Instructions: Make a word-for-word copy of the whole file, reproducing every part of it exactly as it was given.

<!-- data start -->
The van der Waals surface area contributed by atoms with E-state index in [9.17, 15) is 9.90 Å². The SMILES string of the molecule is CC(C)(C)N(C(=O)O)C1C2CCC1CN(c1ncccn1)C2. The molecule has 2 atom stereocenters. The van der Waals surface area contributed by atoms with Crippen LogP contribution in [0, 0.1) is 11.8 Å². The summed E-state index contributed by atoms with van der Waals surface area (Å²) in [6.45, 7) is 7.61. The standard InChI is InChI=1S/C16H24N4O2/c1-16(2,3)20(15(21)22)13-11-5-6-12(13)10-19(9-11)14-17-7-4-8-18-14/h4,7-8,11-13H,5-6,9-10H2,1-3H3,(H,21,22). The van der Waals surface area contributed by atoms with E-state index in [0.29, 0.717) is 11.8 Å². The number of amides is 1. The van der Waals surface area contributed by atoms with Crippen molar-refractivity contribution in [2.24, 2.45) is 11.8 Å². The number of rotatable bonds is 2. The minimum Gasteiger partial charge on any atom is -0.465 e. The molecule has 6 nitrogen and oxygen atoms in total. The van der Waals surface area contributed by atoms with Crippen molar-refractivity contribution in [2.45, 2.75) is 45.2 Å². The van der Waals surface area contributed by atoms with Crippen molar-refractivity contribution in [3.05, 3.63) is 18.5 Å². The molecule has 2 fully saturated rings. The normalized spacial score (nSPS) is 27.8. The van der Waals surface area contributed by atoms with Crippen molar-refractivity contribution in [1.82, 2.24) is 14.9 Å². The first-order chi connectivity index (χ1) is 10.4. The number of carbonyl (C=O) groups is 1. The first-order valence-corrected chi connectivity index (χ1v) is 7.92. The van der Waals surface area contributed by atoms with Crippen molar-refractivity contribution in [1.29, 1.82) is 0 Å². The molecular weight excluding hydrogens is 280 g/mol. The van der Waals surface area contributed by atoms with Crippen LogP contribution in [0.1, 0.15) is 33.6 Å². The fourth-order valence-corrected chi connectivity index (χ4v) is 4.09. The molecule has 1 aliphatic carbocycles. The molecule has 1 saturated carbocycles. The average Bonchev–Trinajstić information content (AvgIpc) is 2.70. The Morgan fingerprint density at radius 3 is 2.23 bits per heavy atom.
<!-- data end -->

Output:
The van der Waals surface area contributed by atoms with E-state index in [9.17, 15) is 9.90 Å². The SMILES string of the molecule is CC(C)(C)N(C(=O)O)C1C2CCC1CN(c1ncccn1)C2. The molecule has 2 atom stereocenters. The van der Waals surface area contributed by atoms with Crippen LogP contribution in [0, 0.1) is 11.8 Å². The summed E-state index contributed by atoms with van der Waals surface area (Å²) in [6.45, 7) is 7.61. The standard InChI is InChI=1S/C16H24N4O2/c1-16(2,3)20(15(21)22)13-11-5-6-12(13)10-19(9-11)14-17-7-4-8-18-14/h4,7-8,11-13H,5-6,9-10H2,1-3H3,(H,21,22). The van der Waals surface area contributed by atoms with E-state index in [0.29, 0.717) is 11.8 Å². The number of amides is 1. The van der Waals surface area contributed by atoms with Crippen molar-refractivity contribution in [2.24, 2.45) is 11.8 Å². The number of rotatable bonds is 2. The minimum Gasteiger partial charge on any atom is -0.465 e. The molecule has 6 nitrogen and oxygen atoms in total. The van der Waals surface area contributed by atoms with Crippen molar-refractivity contribution in [2.45, 2.75) is 45.2 Å². The van der Waals surface area contributed by atoms with Crippen molar-refractivity contribution in [3.05, 3.63) is 18.5 Å². The molecule has 2 fully saturated rings. The normalized spacial score (nSPS) is 27.8. The van der Waals surface area contributed by atoms with Crippen molar-refractivity contribution in [1.82, 2.24) is 14.9 Å². The first-order chi connectivity index (χ1) is 10.4. The number of carbonyl (C=O) groups is 1. The first-order valence-corrected chi connectivity index (χ1v) is 7.92. The van der Waals surface area contributed by atoms with Crippen molar-refractivity contribution in [1.29, 1.82) is 0 Å². The molecular weight excluding hydrogens is 280 g/mol. The van der Waals surface area contributed by atoms with Crippen LogP contribution in [0.1, 0.15) is 33.6 Å². The fourth-order valence-corrected chi connectivity index (χ4v) is 4.09. The molecule has 1 aliphatic carbocycles. The molecule has 1 saturated carbocycles. The average Bonchev–Trinajstić information content (AvgIpc) is 2.70. The Morgan fingerprint density at radius 3 is 2.23 bits per heavy atom.